Monday 18 May 2020

The Goodbye Man by Jeffery Deaver BLOG TOUR @JefferyDeaver @fictionpubteam #RandomThingsTours #TheGoodbyeMan @HarperCollinsUK #MyLifeInBooks

Say goodbye to your problems
In pursuit of two armed fugitives in the wilderness of Washington State, unique investigator Colter Shaw witnesses a shocking suicide. This leads him to the Foundation - a cult that promises to transform peoples lives. But is there more to it than meets the eye?

Say goodbye to your freedom
Shaw goes undercover to expose the Foundation's real purpose. Before long he meets the charismatic leader Master Eli, a man who commands terrifying loyalty from his followers.

Say goodbye to your life
Something truly dark is going on beneath the surface of the idyllic community. And as Shaw peels back the layers of truth, he begins to see there is only one way to escape the Foundation... and the price for that freedom might well be your very life.

The Goodbye Man by Jeffery Deaver was published in hardback by HarperCollins on 14 May 2020.

As part of the #RandomThingsTours Blog Tour, I am delighted to welcome the author to Random Things today. He's talking about the books that are special to him in My Life In Books.

My Life in Books - Jeffery Deaver

Brideshead Revisited, Evelyn Waugh. This book is singularly British in many ways, of course, but resonates universally in its themes of family, class culture and religion. The book was popular in America even before the stellar TV show.

Broken, Don Winslow. The author writes forcefully of the cartel trade, corruption, American politics and, wait for it… surfing. This sticks to his favorite themes here but does so in the form of six novellas.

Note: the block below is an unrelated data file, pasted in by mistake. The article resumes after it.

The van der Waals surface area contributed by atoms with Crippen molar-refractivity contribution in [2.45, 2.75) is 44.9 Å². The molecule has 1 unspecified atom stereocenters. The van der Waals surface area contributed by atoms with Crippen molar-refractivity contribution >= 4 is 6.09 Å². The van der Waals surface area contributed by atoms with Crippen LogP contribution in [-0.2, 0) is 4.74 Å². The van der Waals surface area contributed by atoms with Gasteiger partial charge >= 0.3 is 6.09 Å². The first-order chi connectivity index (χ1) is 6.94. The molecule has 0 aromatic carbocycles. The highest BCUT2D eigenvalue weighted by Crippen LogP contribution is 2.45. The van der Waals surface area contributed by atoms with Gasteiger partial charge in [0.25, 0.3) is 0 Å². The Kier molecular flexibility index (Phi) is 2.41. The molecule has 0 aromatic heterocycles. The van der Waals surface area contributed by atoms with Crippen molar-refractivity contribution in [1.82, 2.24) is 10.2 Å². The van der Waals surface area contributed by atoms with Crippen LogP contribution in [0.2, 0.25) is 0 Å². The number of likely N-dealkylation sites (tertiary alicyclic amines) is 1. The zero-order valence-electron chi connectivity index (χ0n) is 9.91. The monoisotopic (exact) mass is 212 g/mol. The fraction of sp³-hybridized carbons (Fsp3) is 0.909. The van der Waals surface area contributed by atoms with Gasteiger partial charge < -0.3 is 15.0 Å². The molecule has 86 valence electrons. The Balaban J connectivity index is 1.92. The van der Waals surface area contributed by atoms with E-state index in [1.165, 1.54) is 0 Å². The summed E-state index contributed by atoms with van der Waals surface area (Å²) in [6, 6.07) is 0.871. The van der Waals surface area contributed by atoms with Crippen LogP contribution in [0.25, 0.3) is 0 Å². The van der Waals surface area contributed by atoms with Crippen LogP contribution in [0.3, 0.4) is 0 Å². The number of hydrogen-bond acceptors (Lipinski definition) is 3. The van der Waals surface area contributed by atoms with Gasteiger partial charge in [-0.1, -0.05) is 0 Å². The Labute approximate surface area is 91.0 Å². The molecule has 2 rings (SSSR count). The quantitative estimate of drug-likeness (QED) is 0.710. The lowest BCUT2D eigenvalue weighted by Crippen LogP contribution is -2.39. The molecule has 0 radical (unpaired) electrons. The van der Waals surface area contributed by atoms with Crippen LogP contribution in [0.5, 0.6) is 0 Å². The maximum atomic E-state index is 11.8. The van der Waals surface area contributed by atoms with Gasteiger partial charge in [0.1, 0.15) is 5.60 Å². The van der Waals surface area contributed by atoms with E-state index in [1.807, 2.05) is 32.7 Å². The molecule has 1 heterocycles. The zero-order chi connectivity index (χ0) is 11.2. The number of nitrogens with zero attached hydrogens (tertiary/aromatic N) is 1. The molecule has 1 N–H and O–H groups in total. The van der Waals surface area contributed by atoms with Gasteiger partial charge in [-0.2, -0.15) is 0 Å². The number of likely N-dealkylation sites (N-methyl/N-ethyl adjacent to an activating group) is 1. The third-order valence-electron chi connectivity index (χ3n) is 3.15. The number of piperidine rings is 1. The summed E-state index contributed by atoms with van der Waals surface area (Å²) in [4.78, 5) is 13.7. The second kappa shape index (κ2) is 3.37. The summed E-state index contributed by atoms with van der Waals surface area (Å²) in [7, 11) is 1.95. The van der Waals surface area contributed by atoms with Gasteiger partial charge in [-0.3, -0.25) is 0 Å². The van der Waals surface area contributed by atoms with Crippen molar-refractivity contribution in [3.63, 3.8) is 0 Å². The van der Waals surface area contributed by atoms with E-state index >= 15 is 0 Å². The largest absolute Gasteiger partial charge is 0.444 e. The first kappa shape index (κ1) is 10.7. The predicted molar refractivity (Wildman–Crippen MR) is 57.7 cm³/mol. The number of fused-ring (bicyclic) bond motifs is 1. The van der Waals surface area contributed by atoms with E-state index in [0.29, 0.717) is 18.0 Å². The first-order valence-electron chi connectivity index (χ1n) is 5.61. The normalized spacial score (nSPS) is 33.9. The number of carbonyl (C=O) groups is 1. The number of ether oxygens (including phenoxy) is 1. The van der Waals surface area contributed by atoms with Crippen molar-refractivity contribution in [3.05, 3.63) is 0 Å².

Tinker, Tailor, Soldier, Spy, John le CarrĂ©. I love all of the author’s writing but this is both an edge-of-the-seat thriller and a piercing look at the machinations of intelligence and, more broadly, government and politics, featuring one of smartest and most understated heroes of all time, George Smiley.

Watership Down, Richard Adams. A charming (and harrowing) novel that falls into the narrow category of post-apocalyptic-quest-fiction-starring-rabbits.

From Russia, With Love, Ian Fleming. My favorite of the author’s works. It’s got everything: mad assassins, cipher machines, the Orient Express train a beautiful defector with grit and smarts, and, of course, Bond. James Bond.

I, Claudius, Robert Graves. As a student of Latin, and officer in my school’s Latin Club (mirabile dictu!), I loved all things Roman. This fact-fiction work is a brilliant look at the Augustine dynasty, which makes present-day politics look, uhm, not so bad. Also, a great British TV series.

Razor Girl, Carl Hiaasen. Writing a funny book without being self-consciously jokey is one of the hardest missions in fiction. This novel, which dissects much of the South Floridian (and American) culture, had me laughing out loud at least once a chapter.

Humboldt’s Gift, Saul Bellow. My favorite literary writer, Bellow has written a compelling tale of three lives that intersect: the protagonist, a playwright; his deceased mentor, a famed poet, and an unstable Mafioso. Written in Bellow’s pyrotechnic literary style.

© Jeffery Deaver - May 2020 - Random Things Through My Letterbox

Jeffery Deaver is the No.1 international bestselling author of more than thirty novels, three collections of short stories, and a nonfiction law book. 
His first novel featuring Lincoln Rhyme, The Bone Collector, was made into a major motion picture starring Denzel Washington and Angelina Jolie. 
He's received or been shortlisted for a number of awards around the world. 
A former journalist, folksinger, and attorney, he was born outside of Chicago and has a bachelor of journalism degree from the University of Missouri and a law degree from Fordham University. 

You can visit his website at
Twitter @JefferyDeaver

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